So Goldrei's formulation of a strict partial order which involves a weak partial order isn't a good one. In my opinion he should have defined a weak partial order to be transitive, anti-symmetric and reflexive, and a strict partial order, one that is not reflexive without to refer to weak partial oders. The usage of the word "strict" indicates this intention, I think. Therefore the definition of a strict partial order to be a weak partial order and ... is very misleading for he contradicts himself on reflexivity. He should have taken it simply as:
1. weak ##\Longleftrightarrow## reflexive, anti-symmetric and transitive ##\Longleftrightarrow## Garling's partial order
2. strict ##\Longleftrightarrow## anti-symmetric and transitive and reflexivity excluded, i.e not allowed
I guess he thought a similar confusion may arise here: How does it come, that "weak" satisfies three conditions and "strict" only two of them? Shouldn't this be the other way around? But in this case, strict with conditions (1,2,3) and weak with conditions (2,3), how can we call a strict inclusion (##\subsetneq##) then a weak partial order, but an inclusion that allows equality (##\subseteq##) a strict order in contradiction to our usage on the word strict on inclusions.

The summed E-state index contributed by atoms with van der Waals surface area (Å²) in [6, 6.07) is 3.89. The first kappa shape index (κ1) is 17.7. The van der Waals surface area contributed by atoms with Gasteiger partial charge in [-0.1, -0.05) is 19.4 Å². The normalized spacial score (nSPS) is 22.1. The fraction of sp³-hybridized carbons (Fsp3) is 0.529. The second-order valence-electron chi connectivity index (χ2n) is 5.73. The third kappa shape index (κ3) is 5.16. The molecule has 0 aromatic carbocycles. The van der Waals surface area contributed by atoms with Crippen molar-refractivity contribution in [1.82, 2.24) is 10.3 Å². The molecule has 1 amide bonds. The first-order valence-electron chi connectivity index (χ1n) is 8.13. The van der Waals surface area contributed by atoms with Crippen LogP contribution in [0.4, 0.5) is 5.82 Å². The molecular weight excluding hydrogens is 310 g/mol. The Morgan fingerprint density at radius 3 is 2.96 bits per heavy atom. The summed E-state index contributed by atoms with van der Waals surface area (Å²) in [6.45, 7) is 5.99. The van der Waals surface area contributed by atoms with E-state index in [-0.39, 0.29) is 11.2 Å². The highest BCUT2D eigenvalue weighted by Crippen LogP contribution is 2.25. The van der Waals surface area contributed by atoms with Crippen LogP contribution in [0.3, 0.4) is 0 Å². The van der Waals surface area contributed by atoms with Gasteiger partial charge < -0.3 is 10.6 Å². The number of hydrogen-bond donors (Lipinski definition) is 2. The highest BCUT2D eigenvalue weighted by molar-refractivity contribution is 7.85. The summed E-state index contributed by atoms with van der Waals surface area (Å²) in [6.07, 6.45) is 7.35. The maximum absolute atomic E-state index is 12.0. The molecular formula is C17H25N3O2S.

Either you follow logical principles and contradict the language used for your main and most important example, or you adapt the definitions according to this example and get into logical trouble for strict satisfies less conditions than weak or to be more exact: explicitly exclude one property of weak. And if you compromise as Goldrei tried to, then a clever student from the end of the world shows up and complaints, as well. Whatever you do ...

I start to understand why Garling abstained from the distinction. There are already total orders waiting around the corner, Archimedian orders and this ominously well-ordering ...

P.S.: Sorry for the end of the world.

Math Amateur

Garling (1) = Goldrei (3) = transitivity
Garling (2) = Goldrei (2) = anti-symmetry
Garling automatically satisfies Goldrei (1).

Garling doesn't distinguish between a strict inclusion (##\subsetneq##) and one that allows equality as well (##\subseteq##).
So Garling calls Goldrei's weak partial order simply a partial order whereas Goldrei also speaks of a strict partial order.